Reply With Quote
Old 15th September 2013, 12:42 AM   #415
PMI is offline PMI  United States
diyAudio Member
 
Join Date: Feb 2013
Location: Milwaukee, Wisconsin
Quote:
Originally Posted by Ranchu32 View Post
I guess the eye opener for me was pulling apart these old broken amps...
What size were the fuses? If the fuse is small, relative to the size of the transformer and the expected inrush current, you have your answer. If the fuse is large, then it was there for another reason, such as protecting a weak component against a peak current at startup, etc. (UL, CSA, and their equivalents mandate some interesting tests for home electronics.) Or it could be there to eliminate startup noise from the speakers, from a poorly designed circuit. It would be interesting to know what happens when you bypass one of those commercial soft-start circuits...
  Reply With Quote
Old 15th September 2013, 05:13 AM   #416
diyAudio Member
 
Join Date: Jul 2010
Location: Cacak
What I wanted to say is that fuses are not great protection in the first place. Fuses will blow for no apparent reason and will pass destructive currents that will cause malfunction of amp. Nobody can predict how particular fuse that you put in your amp will behave.

It seems that mains fuse is there not to protect the amp itself but to prevent fire hazard according to direction for each country. Therefore, I doubt the usefulness of mains fuses for the protection of amps. HT fuses are somewhat better protection for the transformer secondaries but also unpredictable and therefore not really that good protection. Some kind of (magnetic) circuit breaker would be much better than fuse, in my opinion.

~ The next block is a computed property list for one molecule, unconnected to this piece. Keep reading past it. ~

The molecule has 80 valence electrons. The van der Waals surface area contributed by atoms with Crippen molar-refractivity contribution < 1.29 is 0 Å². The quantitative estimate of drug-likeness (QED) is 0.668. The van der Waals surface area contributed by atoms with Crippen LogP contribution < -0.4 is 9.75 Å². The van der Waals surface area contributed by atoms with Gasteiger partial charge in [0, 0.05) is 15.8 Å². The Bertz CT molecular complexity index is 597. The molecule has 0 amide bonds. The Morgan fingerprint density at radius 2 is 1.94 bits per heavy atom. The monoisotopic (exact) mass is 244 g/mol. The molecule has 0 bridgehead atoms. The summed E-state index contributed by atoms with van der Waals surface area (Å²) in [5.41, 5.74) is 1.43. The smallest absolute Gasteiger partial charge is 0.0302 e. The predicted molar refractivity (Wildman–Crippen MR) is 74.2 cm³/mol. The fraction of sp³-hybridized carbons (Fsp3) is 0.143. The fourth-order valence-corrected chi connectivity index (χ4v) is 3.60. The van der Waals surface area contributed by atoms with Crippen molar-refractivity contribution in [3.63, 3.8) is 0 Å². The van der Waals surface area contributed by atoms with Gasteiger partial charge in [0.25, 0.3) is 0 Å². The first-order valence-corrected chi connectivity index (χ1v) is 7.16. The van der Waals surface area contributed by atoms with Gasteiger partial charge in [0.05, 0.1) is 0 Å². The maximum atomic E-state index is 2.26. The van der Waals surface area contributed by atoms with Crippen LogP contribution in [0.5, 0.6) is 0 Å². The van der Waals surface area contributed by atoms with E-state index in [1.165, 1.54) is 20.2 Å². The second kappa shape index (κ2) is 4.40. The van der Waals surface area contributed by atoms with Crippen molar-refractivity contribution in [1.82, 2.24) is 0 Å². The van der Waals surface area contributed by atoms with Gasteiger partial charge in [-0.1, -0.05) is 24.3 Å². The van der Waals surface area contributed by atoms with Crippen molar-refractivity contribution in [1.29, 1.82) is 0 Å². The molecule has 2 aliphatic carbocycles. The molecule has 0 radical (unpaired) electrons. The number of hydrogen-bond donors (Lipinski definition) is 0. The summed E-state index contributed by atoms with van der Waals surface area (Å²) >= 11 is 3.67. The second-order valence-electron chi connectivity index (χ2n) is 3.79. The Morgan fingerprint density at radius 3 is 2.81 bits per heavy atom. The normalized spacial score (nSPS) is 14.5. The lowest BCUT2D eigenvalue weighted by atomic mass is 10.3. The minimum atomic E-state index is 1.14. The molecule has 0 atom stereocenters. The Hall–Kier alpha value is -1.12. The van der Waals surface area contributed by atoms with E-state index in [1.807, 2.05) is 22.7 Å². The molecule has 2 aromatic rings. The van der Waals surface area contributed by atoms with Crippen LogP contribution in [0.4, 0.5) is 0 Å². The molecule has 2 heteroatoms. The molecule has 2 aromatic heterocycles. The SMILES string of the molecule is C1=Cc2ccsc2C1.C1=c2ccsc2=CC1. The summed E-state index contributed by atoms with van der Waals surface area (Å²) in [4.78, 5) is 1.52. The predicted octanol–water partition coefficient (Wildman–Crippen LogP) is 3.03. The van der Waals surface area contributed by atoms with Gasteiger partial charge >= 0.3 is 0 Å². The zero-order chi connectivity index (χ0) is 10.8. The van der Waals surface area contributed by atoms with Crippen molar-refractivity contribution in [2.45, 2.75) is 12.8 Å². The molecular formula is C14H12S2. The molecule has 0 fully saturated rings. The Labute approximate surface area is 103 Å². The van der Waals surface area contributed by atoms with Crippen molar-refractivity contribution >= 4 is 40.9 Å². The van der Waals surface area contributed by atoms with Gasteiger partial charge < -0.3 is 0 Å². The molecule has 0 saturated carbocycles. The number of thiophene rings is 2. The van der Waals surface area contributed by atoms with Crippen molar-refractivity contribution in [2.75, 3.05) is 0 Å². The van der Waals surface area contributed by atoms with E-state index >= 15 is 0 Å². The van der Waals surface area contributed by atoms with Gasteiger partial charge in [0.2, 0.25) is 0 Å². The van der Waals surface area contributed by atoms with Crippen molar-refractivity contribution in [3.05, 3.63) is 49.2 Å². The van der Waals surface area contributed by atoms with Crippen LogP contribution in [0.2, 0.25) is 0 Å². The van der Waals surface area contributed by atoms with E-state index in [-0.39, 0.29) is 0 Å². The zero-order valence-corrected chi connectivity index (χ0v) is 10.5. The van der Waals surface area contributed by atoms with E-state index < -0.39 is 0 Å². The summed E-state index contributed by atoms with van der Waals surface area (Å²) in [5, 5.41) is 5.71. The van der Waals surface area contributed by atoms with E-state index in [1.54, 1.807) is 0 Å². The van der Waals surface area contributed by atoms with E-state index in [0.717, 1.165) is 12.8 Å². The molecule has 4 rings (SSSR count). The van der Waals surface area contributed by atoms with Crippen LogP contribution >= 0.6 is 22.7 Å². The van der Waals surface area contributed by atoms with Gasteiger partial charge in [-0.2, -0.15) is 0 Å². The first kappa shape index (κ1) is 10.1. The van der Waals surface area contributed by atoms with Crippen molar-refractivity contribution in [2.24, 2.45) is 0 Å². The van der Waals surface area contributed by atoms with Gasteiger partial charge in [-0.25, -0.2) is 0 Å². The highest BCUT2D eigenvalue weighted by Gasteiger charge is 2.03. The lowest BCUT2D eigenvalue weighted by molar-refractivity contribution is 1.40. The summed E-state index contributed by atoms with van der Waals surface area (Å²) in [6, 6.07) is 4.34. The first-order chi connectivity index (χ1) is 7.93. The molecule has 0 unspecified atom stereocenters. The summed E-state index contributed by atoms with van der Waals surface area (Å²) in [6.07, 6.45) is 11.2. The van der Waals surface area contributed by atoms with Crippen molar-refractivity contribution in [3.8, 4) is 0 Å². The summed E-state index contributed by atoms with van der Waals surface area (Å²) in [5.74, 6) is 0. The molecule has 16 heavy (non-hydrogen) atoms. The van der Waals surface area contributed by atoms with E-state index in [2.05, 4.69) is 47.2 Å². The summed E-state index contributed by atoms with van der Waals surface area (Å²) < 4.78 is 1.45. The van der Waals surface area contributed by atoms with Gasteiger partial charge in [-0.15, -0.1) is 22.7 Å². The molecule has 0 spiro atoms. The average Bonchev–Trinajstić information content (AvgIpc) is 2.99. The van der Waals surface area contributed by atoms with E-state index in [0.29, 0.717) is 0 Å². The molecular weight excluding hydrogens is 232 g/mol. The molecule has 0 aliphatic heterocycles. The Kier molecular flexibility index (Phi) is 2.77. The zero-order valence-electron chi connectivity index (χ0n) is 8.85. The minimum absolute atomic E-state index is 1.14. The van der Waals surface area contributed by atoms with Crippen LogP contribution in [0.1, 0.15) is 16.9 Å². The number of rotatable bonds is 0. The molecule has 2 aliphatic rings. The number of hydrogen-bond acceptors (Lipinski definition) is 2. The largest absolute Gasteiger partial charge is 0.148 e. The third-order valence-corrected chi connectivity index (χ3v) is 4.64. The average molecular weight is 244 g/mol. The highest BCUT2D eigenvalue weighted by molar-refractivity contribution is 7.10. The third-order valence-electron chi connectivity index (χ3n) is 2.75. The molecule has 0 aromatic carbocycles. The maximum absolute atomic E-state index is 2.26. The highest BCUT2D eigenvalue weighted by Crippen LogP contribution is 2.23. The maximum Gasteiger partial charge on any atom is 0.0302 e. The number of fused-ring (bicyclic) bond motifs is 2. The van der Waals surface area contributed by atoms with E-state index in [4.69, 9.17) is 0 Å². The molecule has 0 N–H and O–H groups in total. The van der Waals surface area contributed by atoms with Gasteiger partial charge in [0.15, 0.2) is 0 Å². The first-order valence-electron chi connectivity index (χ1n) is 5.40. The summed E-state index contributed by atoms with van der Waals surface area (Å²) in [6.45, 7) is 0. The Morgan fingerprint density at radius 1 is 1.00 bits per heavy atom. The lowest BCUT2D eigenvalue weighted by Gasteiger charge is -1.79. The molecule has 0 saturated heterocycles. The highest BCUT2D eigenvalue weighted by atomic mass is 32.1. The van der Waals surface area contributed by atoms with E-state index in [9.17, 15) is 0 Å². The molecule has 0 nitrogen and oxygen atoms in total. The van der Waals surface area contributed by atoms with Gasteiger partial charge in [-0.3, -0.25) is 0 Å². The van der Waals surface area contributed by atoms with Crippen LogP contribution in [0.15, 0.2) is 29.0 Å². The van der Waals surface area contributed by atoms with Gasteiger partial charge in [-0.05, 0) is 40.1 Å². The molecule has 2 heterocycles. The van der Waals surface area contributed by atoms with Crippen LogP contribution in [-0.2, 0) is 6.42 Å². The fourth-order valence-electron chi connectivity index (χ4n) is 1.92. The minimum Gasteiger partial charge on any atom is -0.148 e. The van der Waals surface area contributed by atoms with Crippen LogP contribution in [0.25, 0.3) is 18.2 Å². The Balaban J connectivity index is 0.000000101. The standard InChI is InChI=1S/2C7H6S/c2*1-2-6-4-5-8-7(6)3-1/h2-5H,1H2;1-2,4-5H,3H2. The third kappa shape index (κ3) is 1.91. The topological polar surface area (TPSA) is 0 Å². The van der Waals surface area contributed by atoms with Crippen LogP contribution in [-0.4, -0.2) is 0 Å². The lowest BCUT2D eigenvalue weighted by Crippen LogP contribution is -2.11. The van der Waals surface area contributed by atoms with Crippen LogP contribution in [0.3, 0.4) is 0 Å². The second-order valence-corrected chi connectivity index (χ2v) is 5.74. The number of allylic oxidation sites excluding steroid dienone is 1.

But, in the diy context building soft start circuit just to be able to choose close rated fuse is not very practical. So much complexity just to suit an fuse, component that is unreliable in the first place. You need space to put such circuit, you have problem to place additional conductors, etc. Is not it much simpler to choose slow blow fuse of sufficient rating? Think for the moment about vacuum cleaners. How big is inrush that 1500W motor produces?